Wed, Aug 31, 2016 - Page 3 News List

Ma accuses Clara Chou of ‘groundless slander’

By Hsiang Cheng-chen and Jake Chung  /  Staff reporter, with staff writer

Former president Ma Ying-jeou walks out of the Taiwan High Court in Taipei yesterday after an initial hearing of his appeal against talk show host Clara Chou.

Photo: Lo Pei-der, Taipei Times

Former president Ma Ying-jeou (馬英九) yesterday criticized radio talk host Clara Chou (周玉蔻), saying that she engaged in “groundless and malignant slander” against him.

Ma made the remarks during a hearing on his lawsuit against Chou at the Taiwan High Court in Taipei.

According to Ma, Chou has since December 2014 repeatedly slandered him by claiming on political talk shows that he has accepted NT$200 million (US$6.3 million) from Ting Hsin International Group to cover up a scandal involving edible oils.

Ma said that Chou, through such TV appearances, was able to make NT$1 million.

Having been a civil servant for more than 30 years, Ma said “fiscal integrity” was his life, adding that he could not accept the district court’s ruling that Chou was not culpable and therefore he filed an appeal to the Taiwan High Court.

The courts are a bastion of protection for the freedom of speech, but it should not be a guarantor for the abuse of such liberties, Ma said, adding the Republic of China (ROC) is a nation that is governed by law and should not tolerate the “special few” who are able to slander others without proof.

Chou told reporters after leaving the session that Ma’s speech was very emotional.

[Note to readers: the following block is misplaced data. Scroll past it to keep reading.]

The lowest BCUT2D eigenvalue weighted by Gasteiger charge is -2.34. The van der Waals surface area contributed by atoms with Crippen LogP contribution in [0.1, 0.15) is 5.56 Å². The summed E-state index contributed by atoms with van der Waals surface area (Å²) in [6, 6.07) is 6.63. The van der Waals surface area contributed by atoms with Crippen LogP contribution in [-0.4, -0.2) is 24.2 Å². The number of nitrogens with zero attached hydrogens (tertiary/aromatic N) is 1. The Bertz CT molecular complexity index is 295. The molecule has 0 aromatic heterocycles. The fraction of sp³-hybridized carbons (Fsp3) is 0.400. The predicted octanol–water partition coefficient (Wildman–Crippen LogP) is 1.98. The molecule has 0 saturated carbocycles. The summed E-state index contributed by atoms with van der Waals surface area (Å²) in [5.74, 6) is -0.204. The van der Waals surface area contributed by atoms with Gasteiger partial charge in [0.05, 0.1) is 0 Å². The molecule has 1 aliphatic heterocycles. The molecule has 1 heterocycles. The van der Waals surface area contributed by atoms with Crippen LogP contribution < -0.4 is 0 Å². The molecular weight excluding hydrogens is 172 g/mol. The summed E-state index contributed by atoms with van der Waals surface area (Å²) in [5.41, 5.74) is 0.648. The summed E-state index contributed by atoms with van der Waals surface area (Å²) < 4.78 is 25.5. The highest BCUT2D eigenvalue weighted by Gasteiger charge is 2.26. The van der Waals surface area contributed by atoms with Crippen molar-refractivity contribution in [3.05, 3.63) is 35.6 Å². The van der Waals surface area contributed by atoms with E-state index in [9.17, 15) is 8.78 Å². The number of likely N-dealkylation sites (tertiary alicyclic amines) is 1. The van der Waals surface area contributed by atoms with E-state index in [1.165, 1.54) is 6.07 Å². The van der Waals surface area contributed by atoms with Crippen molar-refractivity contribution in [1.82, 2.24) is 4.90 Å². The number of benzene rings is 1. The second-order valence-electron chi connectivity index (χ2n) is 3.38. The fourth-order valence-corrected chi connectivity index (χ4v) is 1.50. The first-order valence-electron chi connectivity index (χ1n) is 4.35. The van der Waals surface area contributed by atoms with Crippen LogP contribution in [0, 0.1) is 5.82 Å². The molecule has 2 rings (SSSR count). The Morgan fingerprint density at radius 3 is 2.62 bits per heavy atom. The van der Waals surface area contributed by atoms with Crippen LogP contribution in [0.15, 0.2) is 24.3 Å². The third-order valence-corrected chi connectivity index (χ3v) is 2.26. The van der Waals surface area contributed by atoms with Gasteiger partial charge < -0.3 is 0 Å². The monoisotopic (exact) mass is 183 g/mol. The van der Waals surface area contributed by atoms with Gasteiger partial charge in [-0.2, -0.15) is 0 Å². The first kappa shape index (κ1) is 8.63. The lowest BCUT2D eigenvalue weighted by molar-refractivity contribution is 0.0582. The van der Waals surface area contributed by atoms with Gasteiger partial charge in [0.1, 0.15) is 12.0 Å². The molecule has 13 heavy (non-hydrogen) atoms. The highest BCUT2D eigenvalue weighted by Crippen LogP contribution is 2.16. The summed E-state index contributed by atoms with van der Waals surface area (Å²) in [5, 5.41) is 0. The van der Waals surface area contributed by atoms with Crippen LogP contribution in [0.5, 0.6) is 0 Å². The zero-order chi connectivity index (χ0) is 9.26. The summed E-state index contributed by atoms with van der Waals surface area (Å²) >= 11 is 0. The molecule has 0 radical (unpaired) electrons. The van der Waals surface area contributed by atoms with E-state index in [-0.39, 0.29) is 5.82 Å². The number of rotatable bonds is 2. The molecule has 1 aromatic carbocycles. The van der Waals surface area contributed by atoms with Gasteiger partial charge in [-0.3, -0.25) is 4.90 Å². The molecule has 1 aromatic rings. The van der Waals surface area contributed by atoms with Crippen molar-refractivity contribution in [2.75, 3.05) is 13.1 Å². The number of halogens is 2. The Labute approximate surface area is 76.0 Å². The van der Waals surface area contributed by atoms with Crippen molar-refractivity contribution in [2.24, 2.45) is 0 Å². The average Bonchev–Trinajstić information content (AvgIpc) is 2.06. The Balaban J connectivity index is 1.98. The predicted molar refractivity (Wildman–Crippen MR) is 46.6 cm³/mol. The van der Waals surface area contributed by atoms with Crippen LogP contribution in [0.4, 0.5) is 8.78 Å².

“That Ma has turned toward personal insults in court saddens me. I am further surprised that he treats journalism a tool for money. His remarks about me show the naivete and ignorance of Ma in terms of judicial law,” Chou said.

The collegiate bench at the Taiwan High Court yesterday summoned My-Formosa.com vice chairman Wu Tzu-chia (吳子嘉) and former Chinese Nationalist Party (KMT) legislator Hsieh Kuo-liang (謝國樑) for questioning.

Wu said he had evidence that the Ma campaign team received NT$1 billion in political donations from Ting Hsin, adding that the funds were paid to the team and not to Ma.

When asked by Judge Chen Hsiao-pei (陳筱佩) to state his source, Wu said he would rather be fined than reveal his sources.

Hsieh said that the fomer Ma administration should have been more active when the Ting Hsin food scandal broke in 2014.

Hsieh said his feelings regarding such a letdown caused him to hypothesize that if someone took political donations from the company, it would be difficult to carry through the public’s self-imposed ban on Ting Hsin products.

However, Hsieh said his comments were not backed by any evidence.

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